From the Publisher
"Thorough, balanced.... A must-read for serious students of our world and of the Bible."
—Donald K. Campbell, president emeritus, Dallas Theological Seminary
“Masterful.... [Traces] the biblical texts and Christian literature from the earliest centuries to the present.... A fine resource for the careful student.”
—Dr. Homer A. Kent, president emeritus, Grace College and Theological Seminary
“A fascinating anthology of texts from the second century to the present, which provides a panoramic view of the development of eschatological [teachings] against the background of historical circumstances. Helpful ... and illuminating.”
—Edwin Yamauchi, past president, Evangelical Theological Society and professor emeritus of history, Miami University (Ohio)
Journey - B. A.Dorman
The End of Days seeks to offer an explanation of Apocalyptic Biblical Scripture and historical and present day interpretations and reflections of them. It compares the beginnings and differences between pre-millennialism and post-millennium perspectives and how these beliefs have influenced society, denominations and theology over the centuries. It is comprised of a collection of commentaries which are annotated by Clouse.
Each chapter represents each century, beginning with St Augustine onto present century. Each chapter is filled primarily with biblical scriptures or religious texts, with commentaries on the opposite pages to explain what it means. It appears the scriptures used in each chapter are to also reflect a time line of each century and interpret Biblical prophecy into worldly events century by century.
The book claims to offer an explanation into the apocalyptic scriptures that even a newbie can understand. I don't agree. I would not describe the book as easy reading. The book appears to be widely researched and written with academic language only common to scholastic/academic communities.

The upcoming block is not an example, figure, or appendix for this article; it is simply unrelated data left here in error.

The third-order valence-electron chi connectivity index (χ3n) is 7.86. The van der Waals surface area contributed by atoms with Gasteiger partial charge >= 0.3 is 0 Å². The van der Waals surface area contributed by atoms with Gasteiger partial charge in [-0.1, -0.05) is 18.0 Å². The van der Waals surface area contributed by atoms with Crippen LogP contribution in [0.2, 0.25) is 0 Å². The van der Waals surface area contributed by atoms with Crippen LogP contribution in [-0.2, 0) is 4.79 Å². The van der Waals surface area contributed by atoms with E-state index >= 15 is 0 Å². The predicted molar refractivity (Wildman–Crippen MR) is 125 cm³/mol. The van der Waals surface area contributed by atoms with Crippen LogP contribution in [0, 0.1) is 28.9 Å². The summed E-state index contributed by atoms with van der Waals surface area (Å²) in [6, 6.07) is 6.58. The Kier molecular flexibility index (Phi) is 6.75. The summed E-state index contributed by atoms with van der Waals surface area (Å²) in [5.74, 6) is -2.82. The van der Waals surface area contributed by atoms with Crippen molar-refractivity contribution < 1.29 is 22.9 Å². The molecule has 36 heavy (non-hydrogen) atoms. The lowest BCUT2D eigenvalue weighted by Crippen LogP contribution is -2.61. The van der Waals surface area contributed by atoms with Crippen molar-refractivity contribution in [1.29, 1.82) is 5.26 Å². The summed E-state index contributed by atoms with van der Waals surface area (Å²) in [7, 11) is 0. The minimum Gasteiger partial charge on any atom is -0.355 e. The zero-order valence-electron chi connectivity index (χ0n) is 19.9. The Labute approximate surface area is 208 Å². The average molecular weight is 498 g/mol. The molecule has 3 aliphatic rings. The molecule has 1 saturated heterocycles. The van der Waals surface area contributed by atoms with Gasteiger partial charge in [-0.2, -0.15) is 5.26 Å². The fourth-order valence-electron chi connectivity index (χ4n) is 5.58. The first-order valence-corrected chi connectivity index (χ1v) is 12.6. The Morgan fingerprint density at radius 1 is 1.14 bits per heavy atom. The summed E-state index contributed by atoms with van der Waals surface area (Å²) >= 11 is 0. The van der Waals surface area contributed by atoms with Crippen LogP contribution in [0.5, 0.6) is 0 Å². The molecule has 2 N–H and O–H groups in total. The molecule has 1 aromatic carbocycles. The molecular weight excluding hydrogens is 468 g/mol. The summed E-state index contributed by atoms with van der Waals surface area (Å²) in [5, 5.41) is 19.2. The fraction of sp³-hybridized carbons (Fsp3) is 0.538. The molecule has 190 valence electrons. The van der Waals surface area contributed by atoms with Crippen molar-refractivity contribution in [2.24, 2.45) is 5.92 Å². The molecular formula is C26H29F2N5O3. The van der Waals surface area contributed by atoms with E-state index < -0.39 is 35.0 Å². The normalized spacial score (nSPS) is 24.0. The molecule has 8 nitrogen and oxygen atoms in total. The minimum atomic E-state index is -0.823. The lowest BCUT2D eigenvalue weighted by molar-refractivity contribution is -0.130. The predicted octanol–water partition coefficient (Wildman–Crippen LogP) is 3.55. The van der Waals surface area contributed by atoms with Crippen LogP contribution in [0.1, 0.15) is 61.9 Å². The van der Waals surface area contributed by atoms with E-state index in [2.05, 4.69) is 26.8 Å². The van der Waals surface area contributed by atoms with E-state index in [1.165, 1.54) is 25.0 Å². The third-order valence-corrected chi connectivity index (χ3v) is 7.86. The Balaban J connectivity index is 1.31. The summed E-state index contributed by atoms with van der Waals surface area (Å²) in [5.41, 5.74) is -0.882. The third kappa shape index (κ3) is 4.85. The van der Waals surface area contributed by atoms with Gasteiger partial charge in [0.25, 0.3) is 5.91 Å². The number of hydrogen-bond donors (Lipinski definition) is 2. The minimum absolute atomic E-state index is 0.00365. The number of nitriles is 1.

I found The End of Days did not bring me any understanding or ponderings on the apocalyptic scriptures, I found myself frustrated, confused and in need of a dictionary to accompany the book (and I have a university education). In fact, I only read half of the book, including the introduction. The academic vocabulary only made it a somewhat bumpy read.
The book also includes details of works by the commenter, advertises other books that can be purchased from the publisher (including world religious text, Kabbalah, alternative spiritualities, folk law fiction, poetry, craft and others) and an order form stuck in the middle of the book. There was one diagram which was overly detailed and moving in both horizontal and vertical directions.
This book offers one interpretation (of the many) of the apocalyptic passages. As with any persons who claim to accurately interpret the books of prophecy, I suggest critical analysis and thought when reading the book; take it with a grain of salt.
The End of Days would suit scholarly types or theology students.
Anybody else who is interested in studying the end-of-times topic, I suggest looking elsewhere.